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On the Water: East winds disrupt fishing around the islands

April 16, 2014
By Capt. Bill Russell , Pine Island Eagle

All was going well on the fishing front, then like the week before, and the week before that, Mother Nature interfered. Strong winds, rain, cooler weather, followed with days of easterly wind, crippled fishing for the better part of the week. Not all was lost, there was some good weather days and decent fishing, but just when the ball gets rolling and the bite is heating up, we hit another road block.

Inshore, pre-front, the fishing was heating up with good reports of snook, large trout and redfish early in the week. Trout to 25 inches were reported around oyster bars, shorelines and docks throughout Pine Island Sound and Charlotte Harbor. Live and cut pinfish, soft plastics and deceiver or Clouser minnow flies worked well over areas with a good tidal push. Smaller trout, about half to small, and half keeper size, were caught while drifting 3 to 6-foot grass flats north of Bokeelia, south of Rocky Channel, and east of Buck Key. Spanish mackerel, ladyfish and jack crevalle were also caught from the same areas. Later in the week after the front moved through the bite dropped off dramatically.

Redfish running in size anywhere from 17 to 30 inches were hooked early in the week on high water along shorelines and islands along Charlotte Harbor, around the keys on the eastern side of the sound, and in "Ding" Darling Wildlife Refuge. After the front, on a morning when the north wind gave us one of the lowest tides I have seen in a long time, Capt. Shawn McQuade found a school of reds in Pine Island Sound trapped in a large pothole with everything surrounding it pretty much dry. The school was estimated at several hundred and gave non-stop action for the better part of a couple hours. According to Capt. McQuade, "It was like fishing out of a barrel."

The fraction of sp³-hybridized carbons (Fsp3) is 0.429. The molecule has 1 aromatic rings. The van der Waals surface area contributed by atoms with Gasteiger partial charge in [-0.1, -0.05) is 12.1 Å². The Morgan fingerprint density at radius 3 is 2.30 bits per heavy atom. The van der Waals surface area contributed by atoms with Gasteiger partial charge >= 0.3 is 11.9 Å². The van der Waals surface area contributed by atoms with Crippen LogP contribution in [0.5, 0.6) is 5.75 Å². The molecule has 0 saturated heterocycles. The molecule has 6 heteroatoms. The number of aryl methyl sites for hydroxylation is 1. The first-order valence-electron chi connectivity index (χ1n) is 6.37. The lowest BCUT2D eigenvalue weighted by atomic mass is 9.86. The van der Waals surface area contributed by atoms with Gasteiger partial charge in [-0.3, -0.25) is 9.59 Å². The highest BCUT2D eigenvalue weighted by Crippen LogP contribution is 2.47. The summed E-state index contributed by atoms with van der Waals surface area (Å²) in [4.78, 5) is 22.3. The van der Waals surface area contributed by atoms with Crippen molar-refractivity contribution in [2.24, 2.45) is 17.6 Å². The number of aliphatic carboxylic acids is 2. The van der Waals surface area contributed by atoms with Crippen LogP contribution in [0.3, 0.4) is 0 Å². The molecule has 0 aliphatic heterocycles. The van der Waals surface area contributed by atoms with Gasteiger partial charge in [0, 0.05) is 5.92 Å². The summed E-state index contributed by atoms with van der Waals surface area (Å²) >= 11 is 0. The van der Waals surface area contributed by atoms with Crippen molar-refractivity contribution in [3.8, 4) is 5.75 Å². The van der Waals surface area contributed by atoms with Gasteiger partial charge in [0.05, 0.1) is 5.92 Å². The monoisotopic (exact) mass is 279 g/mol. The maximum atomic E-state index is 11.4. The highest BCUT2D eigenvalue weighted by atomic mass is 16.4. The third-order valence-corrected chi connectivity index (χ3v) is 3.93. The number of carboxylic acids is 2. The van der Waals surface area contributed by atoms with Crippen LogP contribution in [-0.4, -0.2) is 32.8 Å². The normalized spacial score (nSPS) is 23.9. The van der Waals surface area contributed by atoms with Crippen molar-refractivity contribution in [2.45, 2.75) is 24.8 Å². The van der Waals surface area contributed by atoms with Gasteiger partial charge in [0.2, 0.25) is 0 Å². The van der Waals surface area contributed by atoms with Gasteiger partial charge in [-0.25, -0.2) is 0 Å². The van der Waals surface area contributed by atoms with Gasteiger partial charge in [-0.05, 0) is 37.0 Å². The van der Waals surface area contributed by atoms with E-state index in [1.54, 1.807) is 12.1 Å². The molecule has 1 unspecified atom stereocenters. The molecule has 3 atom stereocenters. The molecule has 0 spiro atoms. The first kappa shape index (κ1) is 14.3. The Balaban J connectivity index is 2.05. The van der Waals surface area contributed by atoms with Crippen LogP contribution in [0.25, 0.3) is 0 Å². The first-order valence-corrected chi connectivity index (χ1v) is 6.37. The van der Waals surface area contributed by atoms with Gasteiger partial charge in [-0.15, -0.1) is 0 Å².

Article Photos

Bill Valpie of South Fort Myers landed this big redfish on a sunny afternoon just before the last cool front arrived. He was fishing between Matlacha and Bokeelia with Capt. Bill Russell.


We are beginning to hear of more tarpon sightings and hook-ups each week. Several large fish were jumped in the northern sound on either large pinfish under a float or soaking a cut ladyfish on bottom. A few scattered fish were also located off the sand bars off the east and western walls of Charlotte Harbor. Small pods of tarpon were frequent sightings off the Captiva/Sanibel beaches just outside the idle buoys. Look for the numbers to increase in the very near future.

Offshore, most anglers are targeting red grouper with good results, weather permitting. Keeper size reds were caught in depths from 75 to 130 feet from southwest off Knapp's Point on Sanibel to west of Boca Grande Pass. The deeper the water the larger the fish on average. Most were caught while setting a drift over hard or coral bottom with live baits or jigs tipped with squid or Spanish sardines or tipped with 8-inch Gotcha Tails. Snapper, porgies and grunts were also caught over the hard bottom.

A few king mackerel were caught while grouper diggers deployed a flat line with live bait in the 70 to 90-foot range and bonito schools were found 3 miles or less from the beaches.

If we could just complete a week where the water temperature stayed above 70 degrees the whole time, what a difference it would make. Each time one of these fronts drops through fishing is poor for several days after.

What we need is a couple weeks of consistent weather to keep the ball rolling. Let's hope this is the week it starts!

If you have a fishing report or for charter information, please contact us at 239-283-7960, or email:

Have a safe week and good fishin'.



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